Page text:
Hello everyone. In this article, we are going to see what is HTTP/2, its features, terminologies, and benefits. We will also compare HTTP/2 with HTTP/1 and see a brief introduction about HTTP/3 to end this article. Let’s get started.
HTTP/2 is the latest version of the HTTP protocol which was launched in 2015 to make applications faster and more robust by addressing the drawbacks of the HTTP/1.1 protocol. HTTP/2 has been picking up fast and most browsers support HTTP/2 nowadays.
Some key features of HTTP/2 are as follows
- Multiplexing: Enable request and response multiplexing which permits multiple requests and responses to be sent at the same time in a single TCP connection
- Header Compression: It compresses headers that have been requested previously to make things more efficient
- Stream prioritization: This allows for the exchange of successive streams at one time
- Server push: The server can send additional information to the client without the client having to request each one explicitly.
- Increased security: HTTP/2 is supported through encrypted connections
- Server-side backward compatibility: Tomake sure that servers can still support clients that use HTTP/1.1 without any changes.
- Compatibility with the methods, status codes, URIs, and header fields defined by the HTTP/1.1 standard
HTTP/2 supports binary format and header compression and provides superior performance with low latency. It maintains a single TCP connection between the client and server and avoids the overhead of setting up multiple TCP connections. It supports full request and response multiplexing and hence we can achieve higher throughput with low latency with better network utilization. HTTP/2 also compresses the headers using HPACK to reduce the overhead cost and improve the performance.
The new binary framing mechanism changes how the data is exchanged between the client and server. Lets us look at the terminologies used in HTTP/2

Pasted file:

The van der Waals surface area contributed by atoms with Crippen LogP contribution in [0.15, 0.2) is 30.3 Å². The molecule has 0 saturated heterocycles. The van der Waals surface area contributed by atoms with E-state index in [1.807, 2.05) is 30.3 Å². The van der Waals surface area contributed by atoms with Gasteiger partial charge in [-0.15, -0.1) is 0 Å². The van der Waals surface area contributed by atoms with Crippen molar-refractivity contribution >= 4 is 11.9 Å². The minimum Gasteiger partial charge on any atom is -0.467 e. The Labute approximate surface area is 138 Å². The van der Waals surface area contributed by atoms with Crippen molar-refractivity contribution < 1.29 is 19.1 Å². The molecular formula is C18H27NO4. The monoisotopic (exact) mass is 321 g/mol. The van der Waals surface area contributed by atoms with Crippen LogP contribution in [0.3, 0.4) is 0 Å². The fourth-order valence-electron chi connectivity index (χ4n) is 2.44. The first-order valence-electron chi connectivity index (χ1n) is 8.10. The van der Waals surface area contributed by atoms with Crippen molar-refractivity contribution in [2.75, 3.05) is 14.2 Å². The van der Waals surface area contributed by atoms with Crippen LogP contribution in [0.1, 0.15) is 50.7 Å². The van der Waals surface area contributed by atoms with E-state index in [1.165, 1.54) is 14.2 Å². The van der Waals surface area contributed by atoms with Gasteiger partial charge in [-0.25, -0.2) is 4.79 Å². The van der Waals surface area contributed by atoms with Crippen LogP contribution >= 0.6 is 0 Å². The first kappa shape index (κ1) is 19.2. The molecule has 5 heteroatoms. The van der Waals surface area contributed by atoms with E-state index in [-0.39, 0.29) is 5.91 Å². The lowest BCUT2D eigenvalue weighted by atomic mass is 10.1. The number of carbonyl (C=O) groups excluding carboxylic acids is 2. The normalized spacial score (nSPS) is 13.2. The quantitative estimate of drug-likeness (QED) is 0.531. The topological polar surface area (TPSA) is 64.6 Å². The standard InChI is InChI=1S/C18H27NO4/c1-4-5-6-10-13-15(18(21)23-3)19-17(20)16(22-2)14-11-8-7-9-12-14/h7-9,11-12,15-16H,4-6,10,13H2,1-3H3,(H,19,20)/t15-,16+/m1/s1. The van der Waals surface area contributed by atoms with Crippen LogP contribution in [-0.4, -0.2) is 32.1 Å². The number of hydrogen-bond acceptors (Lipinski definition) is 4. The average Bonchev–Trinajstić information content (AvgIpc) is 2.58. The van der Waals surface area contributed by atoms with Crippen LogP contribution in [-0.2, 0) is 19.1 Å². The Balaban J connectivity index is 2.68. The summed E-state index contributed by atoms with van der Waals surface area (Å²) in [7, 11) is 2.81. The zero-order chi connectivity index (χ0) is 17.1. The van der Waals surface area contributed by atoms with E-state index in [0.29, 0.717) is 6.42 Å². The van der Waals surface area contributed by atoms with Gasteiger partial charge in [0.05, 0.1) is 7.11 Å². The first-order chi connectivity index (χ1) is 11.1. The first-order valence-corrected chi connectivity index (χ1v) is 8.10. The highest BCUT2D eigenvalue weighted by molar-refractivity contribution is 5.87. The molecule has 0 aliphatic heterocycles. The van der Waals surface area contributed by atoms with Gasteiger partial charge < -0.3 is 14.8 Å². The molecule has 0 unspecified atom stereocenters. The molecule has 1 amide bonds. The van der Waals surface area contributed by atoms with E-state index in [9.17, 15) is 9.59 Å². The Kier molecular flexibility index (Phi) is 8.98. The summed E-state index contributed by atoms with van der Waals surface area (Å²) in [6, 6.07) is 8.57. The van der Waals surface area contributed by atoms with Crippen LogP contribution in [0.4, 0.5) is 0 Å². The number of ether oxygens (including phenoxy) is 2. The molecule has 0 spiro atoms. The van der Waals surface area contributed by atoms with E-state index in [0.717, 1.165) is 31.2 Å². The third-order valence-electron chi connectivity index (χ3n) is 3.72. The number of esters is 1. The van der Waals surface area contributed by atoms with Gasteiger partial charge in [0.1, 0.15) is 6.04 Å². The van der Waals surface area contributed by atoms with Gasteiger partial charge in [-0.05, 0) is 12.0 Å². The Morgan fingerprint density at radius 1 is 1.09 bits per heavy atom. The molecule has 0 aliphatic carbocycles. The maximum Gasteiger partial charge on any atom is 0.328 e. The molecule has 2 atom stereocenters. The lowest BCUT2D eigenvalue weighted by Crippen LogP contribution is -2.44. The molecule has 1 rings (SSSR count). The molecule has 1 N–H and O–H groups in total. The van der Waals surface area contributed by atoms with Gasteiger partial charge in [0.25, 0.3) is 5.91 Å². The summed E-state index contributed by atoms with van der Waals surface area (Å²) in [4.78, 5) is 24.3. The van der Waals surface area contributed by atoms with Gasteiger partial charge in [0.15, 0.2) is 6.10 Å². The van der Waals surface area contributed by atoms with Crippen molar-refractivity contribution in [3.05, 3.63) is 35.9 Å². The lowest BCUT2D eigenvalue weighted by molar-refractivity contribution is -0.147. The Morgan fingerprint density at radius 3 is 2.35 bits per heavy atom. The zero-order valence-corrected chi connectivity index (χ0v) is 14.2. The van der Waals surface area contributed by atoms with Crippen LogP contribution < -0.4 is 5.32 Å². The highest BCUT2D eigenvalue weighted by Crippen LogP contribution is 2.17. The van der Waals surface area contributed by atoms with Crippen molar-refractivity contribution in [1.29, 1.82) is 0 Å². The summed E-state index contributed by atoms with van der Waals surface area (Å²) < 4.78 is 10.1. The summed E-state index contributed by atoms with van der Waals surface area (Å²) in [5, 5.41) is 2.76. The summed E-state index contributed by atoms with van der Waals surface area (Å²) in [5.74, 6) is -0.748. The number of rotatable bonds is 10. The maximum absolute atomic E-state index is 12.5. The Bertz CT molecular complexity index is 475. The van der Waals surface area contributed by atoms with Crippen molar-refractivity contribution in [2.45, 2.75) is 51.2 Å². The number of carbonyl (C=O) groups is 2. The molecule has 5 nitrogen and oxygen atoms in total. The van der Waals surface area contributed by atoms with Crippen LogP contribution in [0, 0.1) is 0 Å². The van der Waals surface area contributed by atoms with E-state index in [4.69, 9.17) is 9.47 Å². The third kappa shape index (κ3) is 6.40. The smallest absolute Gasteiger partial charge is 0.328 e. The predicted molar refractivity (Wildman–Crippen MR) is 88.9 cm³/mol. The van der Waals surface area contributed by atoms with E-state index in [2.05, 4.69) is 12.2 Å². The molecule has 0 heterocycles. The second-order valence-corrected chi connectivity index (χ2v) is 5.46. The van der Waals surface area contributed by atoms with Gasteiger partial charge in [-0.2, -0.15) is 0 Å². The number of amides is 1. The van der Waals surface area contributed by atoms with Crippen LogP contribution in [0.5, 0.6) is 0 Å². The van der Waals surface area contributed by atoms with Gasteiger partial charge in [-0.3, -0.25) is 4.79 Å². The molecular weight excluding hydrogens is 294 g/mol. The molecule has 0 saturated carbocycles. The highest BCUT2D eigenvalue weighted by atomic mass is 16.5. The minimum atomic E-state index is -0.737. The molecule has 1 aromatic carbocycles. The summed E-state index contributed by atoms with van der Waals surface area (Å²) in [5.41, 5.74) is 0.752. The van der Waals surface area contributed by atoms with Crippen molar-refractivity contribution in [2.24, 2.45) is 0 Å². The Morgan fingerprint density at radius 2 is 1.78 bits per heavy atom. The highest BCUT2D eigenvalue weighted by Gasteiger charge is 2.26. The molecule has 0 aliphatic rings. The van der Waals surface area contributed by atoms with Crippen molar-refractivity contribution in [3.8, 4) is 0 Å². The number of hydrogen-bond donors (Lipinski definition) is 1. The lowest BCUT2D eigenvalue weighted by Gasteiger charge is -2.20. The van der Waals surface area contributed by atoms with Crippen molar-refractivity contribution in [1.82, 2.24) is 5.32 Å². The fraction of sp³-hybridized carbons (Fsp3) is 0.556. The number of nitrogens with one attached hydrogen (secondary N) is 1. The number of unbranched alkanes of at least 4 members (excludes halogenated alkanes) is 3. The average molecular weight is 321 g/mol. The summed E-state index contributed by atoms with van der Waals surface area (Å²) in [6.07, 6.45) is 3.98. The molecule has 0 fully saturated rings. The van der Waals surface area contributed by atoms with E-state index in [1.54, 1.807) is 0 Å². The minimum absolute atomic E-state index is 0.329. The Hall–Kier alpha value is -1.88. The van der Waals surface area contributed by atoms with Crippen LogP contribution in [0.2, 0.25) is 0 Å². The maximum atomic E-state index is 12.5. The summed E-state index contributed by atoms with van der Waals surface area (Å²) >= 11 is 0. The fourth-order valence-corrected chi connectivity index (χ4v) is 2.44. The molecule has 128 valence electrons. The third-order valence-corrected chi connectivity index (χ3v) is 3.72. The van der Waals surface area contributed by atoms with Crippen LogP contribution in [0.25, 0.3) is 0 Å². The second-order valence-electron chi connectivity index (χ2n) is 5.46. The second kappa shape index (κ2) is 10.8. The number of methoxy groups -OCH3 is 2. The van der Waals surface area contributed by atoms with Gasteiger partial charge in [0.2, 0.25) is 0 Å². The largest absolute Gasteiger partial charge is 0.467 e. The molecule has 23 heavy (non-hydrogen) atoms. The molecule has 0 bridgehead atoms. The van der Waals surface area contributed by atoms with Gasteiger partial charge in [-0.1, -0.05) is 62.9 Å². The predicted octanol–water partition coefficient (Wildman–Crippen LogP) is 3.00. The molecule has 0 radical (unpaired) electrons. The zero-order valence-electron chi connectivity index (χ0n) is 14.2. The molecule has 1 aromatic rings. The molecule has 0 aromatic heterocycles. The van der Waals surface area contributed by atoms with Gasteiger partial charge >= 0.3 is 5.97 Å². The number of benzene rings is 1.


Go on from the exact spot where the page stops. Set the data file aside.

- Frame: The smallest unit of communication in HTTP/2. It contains a frame header that identifies the stream to which frame it belongs, which at a minimum identifies the stream to which the frame belongs. It carries different types of data like HEADERS, SETTINGS, PRIORITY, DATA, etc.
- Stream: It is the bidirectional flow of bytes within an established connection that carries multiple bidirectional messages. Each stream has a unique identifier.
- Message: A complete sequence of frames that map to a logical request or response message. Each message, which can be a request or response, is broken down into multiple binary frames.
A single TCP connection that carries multiple bidirectional streams.
As seen above, the streams do not actually flow separately. Streams consist of multiple requests or response messages which in turn contain multiple frames. These frames will be reassembled when reaching the other side. Thanks to the binary framing layer, stream multiplexing is possible in HTTP/2. This new binary framing layer in HTTP/2 allows the client and server to break down an HTTP message into independent frames, interleave them, and then reassemble them on the other end.
The above diagram shows that there are multiple streams in flight within the same connection. The client is sending a DATA frame (stream 5) to the server, while the server is transmitting an interleaved sequence of frames to the client for streams 1 and 3. Overall there are 3 streams in a single TCP connection.
The concept of breaking down an HTTP message into independent frames, interleaving then reassembling them on the other end is the most important feature of HTTP/2 that brings numerous performance benefits across the entire stack of all web technologies, enabling us to
- Use a single connection to deliver multiple requests and responses in parallel.
- Interleave multiple requests in parallel without blocking the requests.
- Interleave multiple responses in parallel without blocking the requests.
- Remove unnecessary HTTP/1.x workarounds (Like Domain Sharding and Content concatenation)
- Faster page loading by eliminating unnecessary latency and improving utilization of available network capacity.
Let us look at the differences between HTTP/2 and HTTP/1.1
HTTP/3 is the third and latest version of the Hypertext Transfer Protocol (HTTP). It was previously known as HTTP-over-QUIC (Quick UDP Internet Connections). QUIC was initially developed by Google and is the successor of HTTP/2. Companies like Google and Facebook already use QUIC to speed up the web. HTTP/3 was adopted as an IETF standard (Internet Engineering Task Force) recently.
In this article, we saw what is HTTP/2, and its features. We also did a deep dive to understand its terminologies and how it works. Then we compared HTTP/2 with HTTP/1.1 which clearly shows the benefits of using HTTP/2. A brief introduction was given about HTTP/3 and I will leave it to you to explore that.
Hope you have enjoyed this article and Thanks for reading!!!
I work as a freelance Architect at Ontoborn, who are experts in putting together a team needed for building your product. This article was originally published on my personal blog.